A partnership between Liverpool Football Club Foundation and the city’s School of Tropical Medicine has helped to increase self-testing for HIV by 30% in its target area in Malawi.
‘Health Goals Malawi’ was a three-year project led by Liverpool School of Tropical Medicine (LTSM) using football to engage adolescent and young males in the African nation with the aim of reducing the transmission of HIV and other sexually transmitted diseases.
The project used the appeal of football to attract adolescent boys and young men to events attended by HIV self-test providers. Football games helped to deliver health messages about HIV and to increase knowledge about transmission, prevention, testing and treatment.
Local community leaders and coaches were supported to promote HIV self-testing and to reduce the stigma and fear of testing by normalising the discussion of HIV self-testing, through football coaching and matches. Working in partnership with Liverpool Football Club Foundation, Malawi Liverpool Wellcome Trust, Population Services International, and role models such as Liverpool star Sadio Mané, the project raised awareness of support services to engage and educate young people – who are the least likely to access health and education services – about self-testing and treatment plans.
Lee Booth, Health Goals Malawi Programme Manager, said: “The strength of the Health Goals Malawi project was found in the multi-agency approach adopted in the planning, delivery, and implementation of the project, drawing on the skills of all partner organisations and we are delighted with the outcomes.”
Sara Begg, who co-ordinated and delivered coaching for the project for LSTM, added: “Ongoing relationships with Malawi are being maintained by LSTM and the LFC Foundation, and we hope to develop a sustainable delivery model which can be implemented across Malawi and beyond – and even into the Liverpool region.”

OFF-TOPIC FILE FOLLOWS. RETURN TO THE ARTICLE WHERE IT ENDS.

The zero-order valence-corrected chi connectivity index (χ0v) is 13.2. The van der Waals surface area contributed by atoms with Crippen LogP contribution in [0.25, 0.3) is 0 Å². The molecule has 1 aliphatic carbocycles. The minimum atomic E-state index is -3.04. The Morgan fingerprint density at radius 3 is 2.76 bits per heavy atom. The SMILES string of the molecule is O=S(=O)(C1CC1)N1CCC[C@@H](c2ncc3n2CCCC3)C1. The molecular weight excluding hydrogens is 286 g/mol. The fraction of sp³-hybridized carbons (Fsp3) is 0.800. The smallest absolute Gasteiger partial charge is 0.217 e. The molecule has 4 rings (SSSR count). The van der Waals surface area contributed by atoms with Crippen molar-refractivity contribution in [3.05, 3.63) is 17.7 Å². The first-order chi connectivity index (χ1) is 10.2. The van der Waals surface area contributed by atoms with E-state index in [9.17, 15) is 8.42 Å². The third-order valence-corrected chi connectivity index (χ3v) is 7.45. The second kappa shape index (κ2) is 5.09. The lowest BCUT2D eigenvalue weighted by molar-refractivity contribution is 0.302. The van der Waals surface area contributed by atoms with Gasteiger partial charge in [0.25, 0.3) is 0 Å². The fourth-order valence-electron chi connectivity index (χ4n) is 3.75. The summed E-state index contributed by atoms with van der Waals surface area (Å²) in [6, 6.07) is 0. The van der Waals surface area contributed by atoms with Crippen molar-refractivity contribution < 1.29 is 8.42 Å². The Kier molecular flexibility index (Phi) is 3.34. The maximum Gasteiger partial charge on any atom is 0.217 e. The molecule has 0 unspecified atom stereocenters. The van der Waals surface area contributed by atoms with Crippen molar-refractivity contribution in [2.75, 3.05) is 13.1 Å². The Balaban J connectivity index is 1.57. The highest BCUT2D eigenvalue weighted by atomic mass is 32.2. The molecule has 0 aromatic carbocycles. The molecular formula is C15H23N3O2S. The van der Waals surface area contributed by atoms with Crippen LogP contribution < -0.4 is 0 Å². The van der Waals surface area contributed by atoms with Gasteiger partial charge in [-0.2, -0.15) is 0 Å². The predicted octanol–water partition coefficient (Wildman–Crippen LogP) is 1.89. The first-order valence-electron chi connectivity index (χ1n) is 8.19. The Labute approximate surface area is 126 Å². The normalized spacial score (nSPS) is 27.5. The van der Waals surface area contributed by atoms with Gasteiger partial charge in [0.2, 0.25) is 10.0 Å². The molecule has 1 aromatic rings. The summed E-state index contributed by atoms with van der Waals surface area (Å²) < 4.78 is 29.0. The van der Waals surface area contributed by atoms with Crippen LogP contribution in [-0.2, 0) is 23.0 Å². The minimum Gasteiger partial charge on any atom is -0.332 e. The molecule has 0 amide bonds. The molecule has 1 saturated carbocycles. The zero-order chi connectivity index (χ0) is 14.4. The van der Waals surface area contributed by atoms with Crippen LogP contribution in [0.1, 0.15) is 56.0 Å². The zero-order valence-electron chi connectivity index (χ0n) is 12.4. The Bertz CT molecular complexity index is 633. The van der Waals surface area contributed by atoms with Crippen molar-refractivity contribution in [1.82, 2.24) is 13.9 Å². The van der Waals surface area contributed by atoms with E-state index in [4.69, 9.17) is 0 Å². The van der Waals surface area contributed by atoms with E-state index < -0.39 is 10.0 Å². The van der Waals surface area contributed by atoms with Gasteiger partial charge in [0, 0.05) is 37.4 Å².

Young people accounted for 30% of new HIV infections in Malawi in 2016. Currently, HIV testing rates amongst adolescents are low, with only 24% of young men and 42% of young women reporting having tested in the last year. Self-testing helps to break down the fear of HIV testing by giving users an opportunity to test themselves at home and in private. This gives users an initial insight into their status before they access services in a clinical setting.
Over 3,300 self-testing kits were distributed through the football sessions, and the percentage of participants reporting recently testing for HIV increased from 53% to 83%, which is likely to result in the long-term reduction of transmission of HIV and other sexually transmitted infections.
In addition, the project has had a broader impact on the role of women and girls in sporting spaces in Malawi, through proactively including women and girls in the project. This has increased the number of girls taking part in football and has helped change mindsets about the capabilities of women and girls.
Read the project summary impact report on the project pages.